So in late April of 2012, we set to work. We reverse engineered the ‘magic scalars’ and built the tax tables. We wrote a library in C to estimate the actual cash payout based on jackpot, location, residency, etc. We wrapped it in a simple iOS frontend and submitted it to the app store in late June. After about a week and a half, it quickly went from ‘waiting for review’ to ‘in review’ and ‘approved’. Success!
One of the challenges I’ve had in working with UnCommon Web (UCW) as an application server behind an Apache front-end is handling connection information. Modproxy creates a new connection to the app server itself, losing some of the incoming information. One way to pass that “extra” info to the app server is using an apache configuration line like this:
RequestHeader add "X-Name" "value"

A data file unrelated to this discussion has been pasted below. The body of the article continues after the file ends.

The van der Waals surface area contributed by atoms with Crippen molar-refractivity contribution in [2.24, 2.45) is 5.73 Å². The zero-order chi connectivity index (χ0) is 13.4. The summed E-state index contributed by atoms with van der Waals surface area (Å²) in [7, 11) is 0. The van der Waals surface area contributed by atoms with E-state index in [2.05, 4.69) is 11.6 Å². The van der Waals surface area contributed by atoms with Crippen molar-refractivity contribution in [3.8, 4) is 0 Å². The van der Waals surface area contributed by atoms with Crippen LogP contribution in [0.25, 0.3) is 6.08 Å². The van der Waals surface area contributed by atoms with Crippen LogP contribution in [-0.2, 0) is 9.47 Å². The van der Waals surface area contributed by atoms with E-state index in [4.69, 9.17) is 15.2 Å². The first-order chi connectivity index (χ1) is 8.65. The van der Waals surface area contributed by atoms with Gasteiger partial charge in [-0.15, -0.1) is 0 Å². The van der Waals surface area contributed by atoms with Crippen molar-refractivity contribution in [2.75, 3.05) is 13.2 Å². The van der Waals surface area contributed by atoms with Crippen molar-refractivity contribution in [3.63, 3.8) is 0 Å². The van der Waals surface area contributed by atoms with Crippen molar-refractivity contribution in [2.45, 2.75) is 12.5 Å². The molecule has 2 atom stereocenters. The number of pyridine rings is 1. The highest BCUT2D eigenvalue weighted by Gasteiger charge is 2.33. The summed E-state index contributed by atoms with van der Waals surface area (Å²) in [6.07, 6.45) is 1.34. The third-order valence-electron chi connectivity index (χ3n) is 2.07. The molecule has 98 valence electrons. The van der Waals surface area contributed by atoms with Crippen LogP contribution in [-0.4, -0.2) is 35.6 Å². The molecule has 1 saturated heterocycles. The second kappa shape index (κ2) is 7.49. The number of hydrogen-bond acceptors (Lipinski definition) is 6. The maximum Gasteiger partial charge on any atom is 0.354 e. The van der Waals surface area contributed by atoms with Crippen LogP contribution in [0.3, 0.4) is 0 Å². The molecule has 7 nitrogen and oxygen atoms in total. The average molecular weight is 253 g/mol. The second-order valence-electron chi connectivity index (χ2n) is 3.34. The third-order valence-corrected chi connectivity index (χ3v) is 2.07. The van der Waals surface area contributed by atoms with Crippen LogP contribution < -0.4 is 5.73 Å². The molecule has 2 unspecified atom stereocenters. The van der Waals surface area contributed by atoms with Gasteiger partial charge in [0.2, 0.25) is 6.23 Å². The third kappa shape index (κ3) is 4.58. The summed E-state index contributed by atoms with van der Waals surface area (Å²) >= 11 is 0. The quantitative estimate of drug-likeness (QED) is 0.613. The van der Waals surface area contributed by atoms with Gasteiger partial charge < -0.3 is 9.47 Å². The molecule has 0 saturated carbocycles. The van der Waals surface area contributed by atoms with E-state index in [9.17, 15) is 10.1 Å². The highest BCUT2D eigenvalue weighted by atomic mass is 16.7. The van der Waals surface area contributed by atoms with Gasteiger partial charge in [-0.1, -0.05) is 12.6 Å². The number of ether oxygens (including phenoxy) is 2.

This appends the new key/value pair to the HTTP headers. In my case, I wanted to tell if the connection was using SSL or not. In VirtualHost directive for the SSL listener, I added a line saying that the protocol is ‘https’.
RequestHeader add "X-Protocol" "https"
In the non-ssl version, I put in a line saying the protocol was http.
RequestHeader add "X-Protocol" "http"
With the apache configuration done, apache can be restarted. Catching the value is as simple as querying the http headers in the application. Once possible way to do that in UCW is something like this
(defun protocol (req)
(let ((prot (assoc "X-Protocol"
(headers (it.bese.ucw.core::headers req))
(when prot (cdr prot))))
2012 has been a busy and educational year.